He may have consistency going for him, but only time will tell if the 31-year old made the right decision in signing this extension with the Cardinals. Granted, he's cashing in on roughly $26 million dollars per year, but he can't know for certain if he'll like St. Louis until he officially starts playing for the Cardinals.

Player; Nolan Arenado
Contract; 8 years $260 million
One of the top 10 best players in all of Baseball, Rockies 3rd baseman Nolan Arenado has a lot going for him. He's only 27, his defense is superb, and he can hit for power and contact. Clearly, the Rockies saw his potential when they signed him to a massive extension from which he'll earn around $32 million dollars a year.

While 8 years is undoubtedly a long time, Arenado has proven his consistency over the last few seasons. Taking this extension into account, he's bound to take home an MVP award as he spends almost an entire additional decade in Colorado.

Player; Jacob DeGrom
Contract; 5 years $137 million
I certainly wasn't shocked earlier today when news broke that DeGrom had signed a 5-year $137 million dollar extension with the Mets. After putting up unfathomable stats in 2018, DeGrom should be the #1 priority for New York, and it's great to see them treating him as such.

Although the 30-year old has had minor struggles when it comes to injuries, DeGrom's career 2.67 ERA speaks for itself. Even if he only performs half as well as he did in 2018 over the 5 years, this extension will have been a success.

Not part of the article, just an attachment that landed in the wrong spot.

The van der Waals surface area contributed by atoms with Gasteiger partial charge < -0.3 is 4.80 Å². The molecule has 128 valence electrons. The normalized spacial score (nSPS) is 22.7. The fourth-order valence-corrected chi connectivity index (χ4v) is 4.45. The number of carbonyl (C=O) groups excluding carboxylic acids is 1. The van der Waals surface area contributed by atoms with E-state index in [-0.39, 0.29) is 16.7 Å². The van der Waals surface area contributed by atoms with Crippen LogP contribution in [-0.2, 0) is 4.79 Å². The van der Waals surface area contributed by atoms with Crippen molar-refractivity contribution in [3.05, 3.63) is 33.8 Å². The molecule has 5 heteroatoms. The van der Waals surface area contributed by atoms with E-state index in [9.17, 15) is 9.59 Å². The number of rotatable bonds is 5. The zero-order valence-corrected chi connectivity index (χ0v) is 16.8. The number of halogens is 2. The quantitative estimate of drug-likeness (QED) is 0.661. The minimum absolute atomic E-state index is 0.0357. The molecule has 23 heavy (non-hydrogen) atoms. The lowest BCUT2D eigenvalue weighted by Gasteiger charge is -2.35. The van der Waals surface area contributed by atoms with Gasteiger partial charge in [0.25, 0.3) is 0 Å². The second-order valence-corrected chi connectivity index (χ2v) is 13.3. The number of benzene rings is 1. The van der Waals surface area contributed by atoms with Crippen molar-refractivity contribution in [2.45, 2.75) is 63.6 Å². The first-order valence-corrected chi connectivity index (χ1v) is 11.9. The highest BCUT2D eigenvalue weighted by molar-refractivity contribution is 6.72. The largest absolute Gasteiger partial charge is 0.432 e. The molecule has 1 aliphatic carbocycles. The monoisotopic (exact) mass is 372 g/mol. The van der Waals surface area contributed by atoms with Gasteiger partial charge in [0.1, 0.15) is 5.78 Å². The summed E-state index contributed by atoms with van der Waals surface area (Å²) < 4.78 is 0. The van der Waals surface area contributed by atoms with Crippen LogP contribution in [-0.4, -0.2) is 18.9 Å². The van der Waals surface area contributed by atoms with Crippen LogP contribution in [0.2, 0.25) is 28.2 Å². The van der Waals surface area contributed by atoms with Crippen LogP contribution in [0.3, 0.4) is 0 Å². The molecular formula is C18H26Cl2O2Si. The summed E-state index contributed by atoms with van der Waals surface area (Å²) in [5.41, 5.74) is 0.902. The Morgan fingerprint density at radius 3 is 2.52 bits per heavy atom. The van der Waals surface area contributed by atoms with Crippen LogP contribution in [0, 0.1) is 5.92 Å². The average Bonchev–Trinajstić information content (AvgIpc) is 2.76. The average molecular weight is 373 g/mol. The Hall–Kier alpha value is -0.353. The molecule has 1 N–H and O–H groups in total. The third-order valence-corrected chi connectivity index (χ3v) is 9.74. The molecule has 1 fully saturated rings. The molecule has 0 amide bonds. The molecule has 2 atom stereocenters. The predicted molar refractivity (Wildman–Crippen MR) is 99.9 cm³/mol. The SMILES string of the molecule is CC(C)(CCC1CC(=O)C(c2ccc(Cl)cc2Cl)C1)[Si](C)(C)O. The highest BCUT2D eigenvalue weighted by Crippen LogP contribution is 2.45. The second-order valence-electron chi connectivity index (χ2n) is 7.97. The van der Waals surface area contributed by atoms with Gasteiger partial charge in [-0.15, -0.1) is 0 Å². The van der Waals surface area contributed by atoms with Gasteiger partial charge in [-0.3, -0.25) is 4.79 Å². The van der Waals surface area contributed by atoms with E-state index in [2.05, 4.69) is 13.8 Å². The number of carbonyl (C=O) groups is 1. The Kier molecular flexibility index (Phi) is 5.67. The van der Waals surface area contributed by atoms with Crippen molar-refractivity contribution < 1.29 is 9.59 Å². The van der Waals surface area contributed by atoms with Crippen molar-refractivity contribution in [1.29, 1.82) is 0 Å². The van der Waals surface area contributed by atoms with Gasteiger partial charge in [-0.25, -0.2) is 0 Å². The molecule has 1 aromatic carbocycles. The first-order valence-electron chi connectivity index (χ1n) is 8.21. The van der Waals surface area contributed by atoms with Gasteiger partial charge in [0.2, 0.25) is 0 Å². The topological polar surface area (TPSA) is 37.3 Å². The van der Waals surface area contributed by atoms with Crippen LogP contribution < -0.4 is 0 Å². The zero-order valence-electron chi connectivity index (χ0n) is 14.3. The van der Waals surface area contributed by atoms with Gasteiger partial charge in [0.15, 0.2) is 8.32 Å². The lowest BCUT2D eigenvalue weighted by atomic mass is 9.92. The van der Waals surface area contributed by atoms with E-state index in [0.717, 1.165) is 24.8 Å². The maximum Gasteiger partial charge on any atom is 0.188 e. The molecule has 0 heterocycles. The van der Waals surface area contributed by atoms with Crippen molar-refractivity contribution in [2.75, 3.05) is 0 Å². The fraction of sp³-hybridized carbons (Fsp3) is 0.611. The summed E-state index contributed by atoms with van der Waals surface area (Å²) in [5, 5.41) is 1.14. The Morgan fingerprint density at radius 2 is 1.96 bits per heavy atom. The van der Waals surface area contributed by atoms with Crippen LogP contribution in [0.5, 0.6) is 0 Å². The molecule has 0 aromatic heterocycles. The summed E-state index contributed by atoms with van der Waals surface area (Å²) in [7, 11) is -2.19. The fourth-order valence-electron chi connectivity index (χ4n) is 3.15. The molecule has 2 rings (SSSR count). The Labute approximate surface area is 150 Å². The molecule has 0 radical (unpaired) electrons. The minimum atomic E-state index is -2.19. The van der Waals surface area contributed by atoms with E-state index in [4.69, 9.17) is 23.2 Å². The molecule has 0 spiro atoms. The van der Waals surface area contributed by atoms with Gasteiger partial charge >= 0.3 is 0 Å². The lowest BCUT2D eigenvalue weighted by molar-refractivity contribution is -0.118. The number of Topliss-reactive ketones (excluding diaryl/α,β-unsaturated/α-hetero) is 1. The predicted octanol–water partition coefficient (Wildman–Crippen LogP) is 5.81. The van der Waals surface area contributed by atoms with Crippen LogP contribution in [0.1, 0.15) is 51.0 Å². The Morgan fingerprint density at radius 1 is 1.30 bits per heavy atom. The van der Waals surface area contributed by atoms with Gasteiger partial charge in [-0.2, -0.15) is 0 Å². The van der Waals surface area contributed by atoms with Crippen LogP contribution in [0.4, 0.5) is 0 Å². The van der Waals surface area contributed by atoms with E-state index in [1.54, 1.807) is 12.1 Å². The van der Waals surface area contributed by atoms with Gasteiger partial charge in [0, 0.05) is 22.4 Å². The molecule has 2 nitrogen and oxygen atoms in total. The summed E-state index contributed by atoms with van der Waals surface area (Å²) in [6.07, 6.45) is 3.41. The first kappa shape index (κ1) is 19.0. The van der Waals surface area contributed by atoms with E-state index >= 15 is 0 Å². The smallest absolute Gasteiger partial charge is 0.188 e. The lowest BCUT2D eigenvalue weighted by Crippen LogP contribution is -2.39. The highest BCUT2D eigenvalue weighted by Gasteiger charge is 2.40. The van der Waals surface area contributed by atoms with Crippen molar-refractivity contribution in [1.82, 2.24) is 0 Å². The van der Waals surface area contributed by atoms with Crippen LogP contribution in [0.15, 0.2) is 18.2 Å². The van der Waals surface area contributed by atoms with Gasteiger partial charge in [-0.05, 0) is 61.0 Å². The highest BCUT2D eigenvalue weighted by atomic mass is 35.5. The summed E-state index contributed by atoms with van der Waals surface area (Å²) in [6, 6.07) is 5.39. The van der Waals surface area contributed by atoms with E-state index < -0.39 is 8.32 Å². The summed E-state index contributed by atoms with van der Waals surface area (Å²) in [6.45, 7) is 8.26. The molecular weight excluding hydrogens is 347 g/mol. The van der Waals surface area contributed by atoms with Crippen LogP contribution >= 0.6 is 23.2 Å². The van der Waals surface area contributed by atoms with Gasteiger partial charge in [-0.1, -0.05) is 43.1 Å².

Player; Chris Sale
Contract; 5 years $145 million
Red Sox owner John Henry (finally) admitted that ownership dropped the ball when Jon Lester entered free agency in the prime of his career a few years ago. Thankfully, the Red Sox made certain that the same thing would not happen to superstar pitcher Chris Sale. 

Obviously, I'm ecstatic about the deal, and I've been anticipating the right time to talk about it. Chris Sale will turn 30 in just a few days and is primed for a Cy Young award at some point soon. He's put up stellar numbers since joining the Red Sox in 2017, and I don't see why this extension would change anything.

Player; Mike Trout
Contract; 12 years $430 million
Let me make this very clear; Mike Trout is worth every penny of his 12-year $430 million dollar extension, the largest contract in North American sports history. In addition to being extraordinarily humble, he's on pace to be one of the greatest hitters this game has ever seen. It would've been foolish for the Angels to let him go.

So what, he probably won't win a ring in Los Angeles. Do you think a 2-time AL MVP award winner and a 4-time runner-up cares? He's only 27 years old, yet he's already established himself as a future Hall of Famer. The consistent stat lines along with power, speed, defense, and sheer hitting have helped to establish Trout as Baseball's best player for many years now.

Thankfully, he was able to receive his well-deserved extension.